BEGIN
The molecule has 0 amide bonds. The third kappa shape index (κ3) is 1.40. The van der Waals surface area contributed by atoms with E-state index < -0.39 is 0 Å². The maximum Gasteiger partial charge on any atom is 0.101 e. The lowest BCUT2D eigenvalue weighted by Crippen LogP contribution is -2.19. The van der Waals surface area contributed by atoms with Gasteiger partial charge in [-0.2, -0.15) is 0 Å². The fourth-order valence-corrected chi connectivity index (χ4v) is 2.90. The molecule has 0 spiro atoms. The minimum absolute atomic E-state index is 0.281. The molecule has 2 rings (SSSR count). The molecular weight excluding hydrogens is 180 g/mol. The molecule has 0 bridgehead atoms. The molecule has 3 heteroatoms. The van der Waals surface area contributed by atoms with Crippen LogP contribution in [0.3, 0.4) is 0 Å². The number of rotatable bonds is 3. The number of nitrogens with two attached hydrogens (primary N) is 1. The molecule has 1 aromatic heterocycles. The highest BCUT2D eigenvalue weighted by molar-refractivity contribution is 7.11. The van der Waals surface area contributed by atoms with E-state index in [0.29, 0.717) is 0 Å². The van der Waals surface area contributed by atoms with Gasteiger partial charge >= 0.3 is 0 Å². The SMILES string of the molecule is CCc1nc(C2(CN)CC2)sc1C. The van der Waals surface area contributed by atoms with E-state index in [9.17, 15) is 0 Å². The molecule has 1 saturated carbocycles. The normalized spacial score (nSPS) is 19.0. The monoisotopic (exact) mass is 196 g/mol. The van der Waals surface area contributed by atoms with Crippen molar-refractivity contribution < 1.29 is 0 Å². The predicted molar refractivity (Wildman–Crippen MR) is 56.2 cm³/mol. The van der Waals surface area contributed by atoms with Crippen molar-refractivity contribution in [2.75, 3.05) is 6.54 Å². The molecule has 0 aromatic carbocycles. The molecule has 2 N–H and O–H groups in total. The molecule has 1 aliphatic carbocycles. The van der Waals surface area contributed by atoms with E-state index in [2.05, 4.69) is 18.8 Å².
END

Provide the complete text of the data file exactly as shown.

The molecule has 0 amide bonds. The third kappa shape index (κ3) is 1.40. The van der Waals surface area contributed by atoms with E-state index < -0.39 is 0 Å². The maximum Gasteiger partial charge on any atom is 0.101 e. The lowest BCUT2D eigenvalue weighted by Crippen LogP contribution is -2.19. The van der Waals surface area contributed by atoms with Gasteiger partial charge in [-0.2, -0.15) is 0 Å². The fourth-order valence-corrected chi connectivity index (χ4v) is 2.90. The molecule has 0 spiro atoms. The minimum absolute atomic E-state index is 0.281. The molecule has 2 rings (SSSR count). The molecular weight excluding hydrogens is 180 g/mol. The molecule has 0 bridgehead atoms. The molecule has 3 heteroatoms. The van der Waals surface area contributed by atoms with Crippen LogP contribution in [0.3, 0.4) is 0 Å². The number of rotatable bonds is 3. The number of nitrogens with two attached hydrogens (primary N) is 1. The molecule has 1 aromatic heterocycles. The highest BCUT2D eigenvalue weighted by molar-refractivity contribution is 7.11. The van der Waals surface area contributed by atoms with E-state index in [0.29, 0.717) is 0 Å². The van der Waals surface area contributed by atoms with Gasteiger partial charge >= 0.3 is 0 Å². The SMILES string of the molecule is CCc1nc(C2(CN)CC2)sc1C. The van der Waals surface area contributed by atoms with E-state index in [9.17, 15) is 0 Å². The molecule has 1 saturated carbocycles. The normalized spacial score (nSPS) is 19.0. The monoisotopic (exact) mass is 196 g/mol. The van der Waals surface area contributed by atoms with Crippen molar-refractivity contribution < 1.29 is 0 Å². The predicted molar refractivity (Wildman–Crippen MR) is 56.2 cm³/mol. The van der Waals surface area contributed by atoms with Crippen molar-refractivity contribution in [2.75, 3.05) is 6.54 Å². The molecule has 0 aromatic carbocycles. The molecule has 2 N–H and O–H groups in total. The molecule has 1 aliphatic carbocycles. The van der Waals surface area contributed by atoms with E-state index in [2.05, 4.69) is 18.8 Å².